The output is as follows:

 ``` Highest priority exception is underflow ``` ``` 0 0 0 1 1 ```

While it is unusual for a user program to set exception flags, it can be done. This is demonstrated in the following C example.

 ```#include ``` ```int main() ``` ```{ ``` ``` int code; ``` ``` char *out; ``` ``` if (ieee_flags("clear", "exception", "all", &out) != 0) ``` ``` printf("could not clear exceptions\n"); ``` ``` if (ieee_flags("set", "exception", "division", &out) != 0) ``` ``` printf("could not set exception\n"); ``` ``` code = ieee_flags("get", "exception", "", &out); ``` ``` printf("out is: %s , fp exception code is: %X \n", ``` ``` out, code); ``` ``` return 0; ``` ```} ```

On SPARC, the output from the preceding program is:

 ```out is: division , fp exception code is: 2 ```

On x86, the output is:

 ```out is: division , fp exception code is: 4 ```

`ieee_handler` -- Trapping Exceptions

Note – The examples below apply only to the Solaris operating environment.

Here is a Fortran program that installs a signal handler to locate an exception (for SPARC systems only):

CODE EXAMPLE A-12 Trap on Underflow - SPARC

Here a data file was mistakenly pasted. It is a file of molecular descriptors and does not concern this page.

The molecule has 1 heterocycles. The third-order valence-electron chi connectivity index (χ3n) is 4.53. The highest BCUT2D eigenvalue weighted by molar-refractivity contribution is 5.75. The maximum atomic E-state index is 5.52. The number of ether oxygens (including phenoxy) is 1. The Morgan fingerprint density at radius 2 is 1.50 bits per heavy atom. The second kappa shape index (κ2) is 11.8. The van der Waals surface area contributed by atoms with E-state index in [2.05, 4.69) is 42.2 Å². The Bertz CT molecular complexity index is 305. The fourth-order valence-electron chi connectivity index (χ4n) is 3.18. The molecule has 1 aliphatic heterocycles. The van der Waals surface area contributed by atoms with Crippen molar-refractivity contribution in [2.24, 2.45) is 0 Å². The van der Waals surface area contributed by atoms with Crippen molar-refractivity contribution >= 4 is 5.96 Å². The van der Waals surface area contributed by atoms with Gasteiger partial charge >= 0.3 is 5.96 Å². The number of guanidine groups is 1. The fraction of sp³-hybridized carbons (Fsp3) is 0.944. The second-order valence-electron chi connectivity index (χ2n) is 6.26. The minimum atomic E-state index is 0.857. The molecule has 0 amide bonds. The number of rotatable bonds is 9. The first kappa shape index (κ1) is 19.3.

``` program demo ``` ```c declare signal handler function ``` ``` external fp_exc_hdl ``` ``` double precision d_min_normal ``` ``` double precision x ``` ```c set up signal handler ``` ``` i = ieee_handler('set', 'common', fp_exc_hdl) ``` ``` if (i.ne.0) print *, 'ieee trapping not supported here' ``` ```c cause an underflow exception (it will not be trapped) ``` ``` x = d_min_normal() / 13.0 ``` ``` print *, 'd_min_normal() / 13.0 = ', x ``` ```c cause an overflow exception ``` ```c the value printed out is unrelated to the result ``` ``` x = 1.0d300*1.0d300 ``` ``` print *, '1.0d300*1.0d300 = ', x ``` ``` end ``` ```c ``` ```c the floating-point exception handling function ``` ```c ``` ``` integer function fp_exc_hdl(sig, sip, uap) ``` ``` integer sig, code, addr ``` ``` character label*16 ``` ```c ``` ```c The structure /siginfo/ is a translation of siginfo_t ``` ```c from ``` ```c ``` ``` structure /fault/ ``` ``` integer address ``` ``` end structure ``` ``` structure /siginfo/ ``` ``` integer si_signo ``` ``` integer si_code ``` ``` integer si_errno ``` ``` record /fault/ fault ``` ``` end structure ``` ``` record /siginfo/ sip ``` ```c See for list of FPE codes ``` ```c Figure out the name of the SIGFPE ``` ``` code = sip.si_code ``` ``` if (code.eq.3) label = 'division' ``` ``` if (code.eq.4) label = 'overflow' ``` ``` if (code.eq.5) label = 'underflow' ``` ``` if (code.eq.6) label = 'inexact' ``` ``` if (code.eq.7) label = 'invalid' ``` ``` addr = sip.fault.address ``` ```c Print information about the signal that happened ``` ``` write (*,77) code, label, addr ``` ``` 77 format ('floating-point exception code ', i2, ',', ``` ``` * a17, ',', ' at address ', z8 ) ``` ``` end ```